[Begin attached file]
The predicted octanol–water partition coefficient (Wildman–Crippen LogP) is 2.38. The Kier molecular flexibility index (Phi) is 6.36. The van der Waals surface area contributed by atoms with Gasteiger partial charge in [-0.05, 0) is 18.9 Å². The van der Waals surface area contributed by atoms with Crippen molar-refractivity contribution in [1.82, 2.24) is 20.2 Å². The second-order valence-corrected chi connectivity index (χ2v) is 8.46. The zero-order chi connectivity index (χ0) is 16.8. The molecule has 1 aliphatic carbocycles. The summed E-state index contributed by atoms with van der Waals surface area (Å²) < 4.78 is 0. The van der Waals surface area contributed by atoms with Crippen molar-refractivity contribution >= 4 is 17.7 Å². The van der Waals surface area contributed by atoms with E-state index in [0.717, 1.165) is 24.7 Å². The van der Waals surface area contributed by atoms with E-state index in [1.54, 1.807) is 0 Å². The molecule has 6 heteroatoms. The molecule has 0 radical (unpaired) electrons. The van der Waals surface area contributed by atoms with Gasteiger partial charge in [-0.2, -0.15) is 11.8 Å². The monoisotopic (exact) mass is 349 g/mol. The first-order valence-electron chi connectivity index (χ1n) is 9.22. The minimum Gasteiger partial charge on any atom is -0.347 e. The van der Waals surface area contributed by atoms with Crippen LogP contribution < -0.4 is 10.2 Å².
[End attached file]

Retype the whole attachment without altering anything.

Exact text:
The predicted octanol–water partition coefficient (Wildman–Crippen LogP) is 2.38. The Kier molecular flexibility index (Phi) is 6.36. The van der Waals surface area contributed by atoms with Gasteiger partial charge in [-0.05, 0) is 18.9 Å². The van der Waals surface area contributed by atoms with Crippen molar-refractivity contribution in [1.82, 2.24) is 20.2 Å². The second-order valence-corrected chi connectivity index (χ2v) is 8.46. The zero-order chi connectivity index (χ0) is 16.8. The molecule has 1 aliphatic carbocycles. The summed E-state index contributed by atoms with van der Waals surface area (Å²) < 4.78 is 0. The van der Waals surface area contributed by atoms with Crippen molar-refractivity contribution >= 4 is 17.7 Å². The van der Waals surface area contributed by atoms with E-state index in [0.717, 1.165) is 24.7 Å². The van der Waals surface area contributed by atoms with E-state index in [1.54, 1.807) is 0 Å². The molecule has 6 heteroatoms. The molecule has 0 radical (unpaired) electrons. The van der Waals surface area contributed by atoms with Gasteiger partial charge in [-0.2, -0.15) is 11.8 Å². The monoisotopic (exact) mass is 349 g/mol. The first-order valence-electron chi connectivity index (χ1n) is 9.22. The minimum Gasteiger partial charge on any atom is -0.347 e. The van der Waals surface area contributed by atoms with Crippen LogP contribution < -0.4 is 10.2 Å².